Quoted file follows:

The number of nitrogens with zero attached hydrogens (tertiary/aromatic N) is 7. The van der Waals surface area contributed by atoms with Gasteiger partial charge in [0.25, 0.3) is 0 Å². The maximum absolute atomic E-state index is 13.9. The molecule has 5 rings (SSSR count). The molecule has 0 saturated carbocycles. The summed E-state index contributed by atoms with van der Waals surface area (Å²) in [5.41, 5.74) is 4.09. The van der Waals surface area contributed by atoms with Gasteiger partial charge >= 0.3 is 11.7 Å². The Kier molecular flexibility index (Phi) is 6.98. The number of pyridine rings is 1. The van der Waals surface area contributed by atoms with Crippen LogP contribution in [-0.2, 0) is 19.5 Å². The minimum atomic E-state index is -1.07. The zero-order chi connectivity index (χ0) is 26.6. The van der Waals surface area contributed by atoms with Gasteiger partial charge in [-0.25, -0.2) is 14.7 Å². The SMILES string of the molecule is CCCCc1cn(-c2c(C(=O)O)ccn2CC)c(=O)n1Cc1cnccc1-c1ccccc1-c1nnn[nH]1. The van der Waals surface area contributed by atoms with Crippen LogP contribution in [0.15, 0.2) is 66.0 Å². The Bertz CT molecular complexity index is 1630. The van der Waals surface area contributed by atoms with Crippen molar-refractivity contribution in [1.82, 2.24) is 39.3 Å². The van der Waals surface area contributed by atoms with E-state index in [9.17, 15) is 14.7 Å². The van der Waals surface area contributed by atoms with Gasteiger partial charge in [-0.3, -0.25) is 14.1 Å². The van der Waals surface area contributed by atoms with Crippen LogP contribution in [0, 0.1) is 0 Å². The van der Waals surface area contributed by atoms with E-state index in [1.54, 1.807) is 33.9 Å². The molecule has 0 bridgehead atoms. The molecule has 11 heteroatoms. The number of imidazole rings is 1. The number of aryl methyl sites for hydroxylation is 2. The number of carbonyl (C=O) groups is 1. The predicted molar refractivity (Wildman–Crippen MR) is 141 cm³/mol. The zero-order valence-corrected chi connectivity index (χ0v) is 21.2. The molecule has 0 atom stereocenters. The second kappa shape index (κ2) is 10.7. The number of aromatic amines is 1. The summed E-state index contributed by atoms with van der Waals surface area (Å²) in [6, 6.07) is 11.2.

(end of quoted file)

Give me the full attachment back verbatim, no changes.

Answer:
The number of nitrogens with zero attached hydrogens (tertiary/aromatic N) is 7. The van der Waals surface area contributed by atoms with Gasteiger partial charge in [0.25, 0.3) is 0 Å². The maximum absolute atomic E-state index is 13.9. The molecule has 5 rings (SSSR count). The molecule has 0 saturated carbocycles. The summed E-state index contributed by atoms with van der Waals surface area (Å²) in [5.41, 5.74) is 4.09. The van der Waals surface area contributed by atoms with Gasteiger partial charge >= 0.3 is 11.7 Å². The Kier molecular flexibility index (Phi) is 6.98. The number of pyridine rings is 1. The van der Waals surface area contributed by atoms with Crippen LogP contribution in [-0.2, 0) is 19.5 Å². The minimum atomic E-state index is -1.07. The zero-order chi connectivity index (χ0) is 26.6. The van der Waals surface area contributed by atoms with Gasteiger partial charge in [-0.25, -0.2) is 14.7 Å². The SMILES string of the molecule is CCCCc1cn(-c2c(C(=O)O)ccn2CC)c(=O)n1Cc1cnccc1-c1ccccc1-c1nnn[nH]1. The van der Waals surface area contributed by atoms with Crippen LogP contribution in [0.15, 0.2) is 66.0 Å². The Bertz CT molecular complexity index is 1630. The van der Waals surface area contributed by atoms with Crippen molar-refractivity contribution in [1.82, 2.24) is 39.3 Å². The van der Waals surface area contributed by atoms with E-state index in [9.17, 15) is 14.7 Å². The van der Waals surface area contributed by atoms with Gasteiger partial charge in [-0.3, -0.25) is 14.1 Å². The van der Waals surface area contributed by atoms with Crippen LogP contribution in [0, 0.1) is 0 Å². The van der Waals surface area contributed by atoms with E-state index in [1.54, 1.807) is 33.9 Å². The molecule has 0 bridgehead atoms. The molecule has 11 heteroatoms. The number of imidazole rings is 1. The number of aryl methyl sites for hydroxylation is 2. The number of carbonyl (C=O) groups is 1. The predicted molar refractivity (Wildman–Crippen MR) is 141 cm³/mol. The zero-order valence-corrected chi connectivity index (χ0v) is 21.2. The molecule has 0 atom stereocenters. The second kappa shape index (κ2) is 10.7. The number of aromatic amines is 1. The summed E-state index contributed by atoms with van der Waals surface area (Å²) in [6, 6.07) is 11.2.